California to fund CPV storage demo
The California Energy Commission (CEC) is funding a two-phase demonstrator project by US group Maxwell Technologies and French semiconductor specialist Soitec that aims to prove-up cost and efficiency benefits of concentrating PV (CPV) technologies with built-in storage.
Maxwell has been awarded a $1.39m contract by the CEC's research and development programme to fund design and integration of a Soitec CPV installation and an energy storage system based on ultracapacitors – high-speed battery-like charging devices.
The pilot will be built at University of California San Diego (UCSD), with a larger, commercial-scale plant – also using Soitec’s CPV technology – wired up in southern California.
The systems will be fitted with new solar-forecasting and predictive-energy control software, to boost the storage levels.
“This innovative energy storage system combining ultra-capacitators and Soitec’s CPV technology, which is already installed on campus, is a welcome addition to UCSD’s existing microgrid and provides a unique diversification of our existing energy storage capacity,” says Byron Washom, UC San Diego's director of strategic initiatives.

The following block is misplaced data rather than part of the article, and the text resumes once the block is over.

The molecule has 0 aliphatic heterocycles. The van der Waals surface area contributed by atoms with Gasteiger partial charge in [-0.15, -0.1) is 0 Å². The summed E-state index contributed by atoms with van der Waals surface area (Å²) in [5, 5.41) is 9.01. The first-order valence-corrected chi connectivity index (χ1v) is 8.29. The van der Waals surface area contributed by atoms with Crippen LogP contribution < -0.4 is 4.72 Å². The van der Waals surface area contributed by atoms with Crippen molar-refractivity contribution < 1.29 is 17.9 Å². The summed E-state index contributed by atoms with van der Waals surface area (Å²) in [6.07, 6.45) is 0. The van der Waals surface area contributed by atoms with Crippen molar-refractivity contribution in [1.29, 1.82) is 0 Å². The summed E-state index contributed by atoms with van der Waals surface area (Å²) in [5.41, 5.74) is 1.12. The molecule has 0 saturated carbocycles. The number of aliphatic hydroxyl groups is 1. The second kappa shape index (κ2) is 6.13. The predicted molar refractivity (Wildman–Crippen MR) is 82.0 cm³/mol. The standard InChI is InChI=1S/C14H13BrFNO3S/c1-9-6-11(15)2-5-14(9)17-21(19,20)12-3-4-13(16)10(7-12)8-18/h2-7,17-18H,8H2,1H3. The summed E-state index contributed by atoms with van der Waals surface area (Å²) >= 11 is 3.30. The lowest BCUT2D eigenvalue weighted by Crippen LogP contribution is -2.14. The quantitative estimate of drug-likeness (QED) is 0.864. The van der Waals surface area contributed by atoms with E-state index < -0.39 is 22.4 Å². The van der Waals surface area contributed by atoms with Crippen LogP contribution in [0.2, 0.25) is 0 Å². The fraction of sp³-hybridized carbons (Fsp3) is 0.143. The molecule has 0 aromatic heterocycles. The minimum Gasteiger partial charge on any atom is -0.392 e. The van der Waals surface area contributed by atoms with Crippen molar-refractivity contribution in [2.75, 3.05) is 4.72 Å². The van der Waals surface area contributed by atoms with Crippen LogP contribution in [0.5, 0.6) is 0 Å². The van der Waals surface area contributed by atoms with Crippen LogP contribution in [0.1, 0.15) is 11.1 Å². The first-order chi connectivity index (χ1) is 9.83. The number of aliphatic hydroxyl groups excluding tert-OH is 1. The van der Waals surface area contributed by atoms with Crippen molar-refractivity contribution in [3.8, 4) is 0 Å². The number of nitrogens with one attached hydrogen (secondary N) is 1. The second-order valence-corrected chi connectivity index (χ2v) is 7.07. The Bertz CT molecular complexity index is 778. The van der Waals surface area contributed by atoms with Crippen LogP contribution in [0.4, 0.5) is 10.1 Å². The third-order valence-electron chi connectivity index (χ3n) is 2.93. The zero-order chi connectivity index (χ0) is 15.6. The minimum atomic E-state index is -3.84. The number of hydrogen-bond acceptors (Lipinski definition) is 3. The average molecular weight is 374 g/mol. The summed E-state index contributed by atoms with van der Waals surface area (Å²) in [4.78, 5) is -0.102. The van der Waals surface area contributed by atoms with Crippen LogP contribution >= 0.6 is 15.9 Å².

Soitec’s fifth-generation Concentrix CPV systems are built around modules that achieve an efficiency of 30% through the use of a combination of concentrator optics and high-efficiency solar cells.
David Schramm, Maxwell’s CEO says: “This programme is providing an opportunity to demonstrate how ultracapacitor technology can be applied to provide more efficient and cost-effective solutions for a variety of short-term power requirements.”
The project is slated to run through November 2015.
California is targeting a goal of 33% renewable generation by 2020.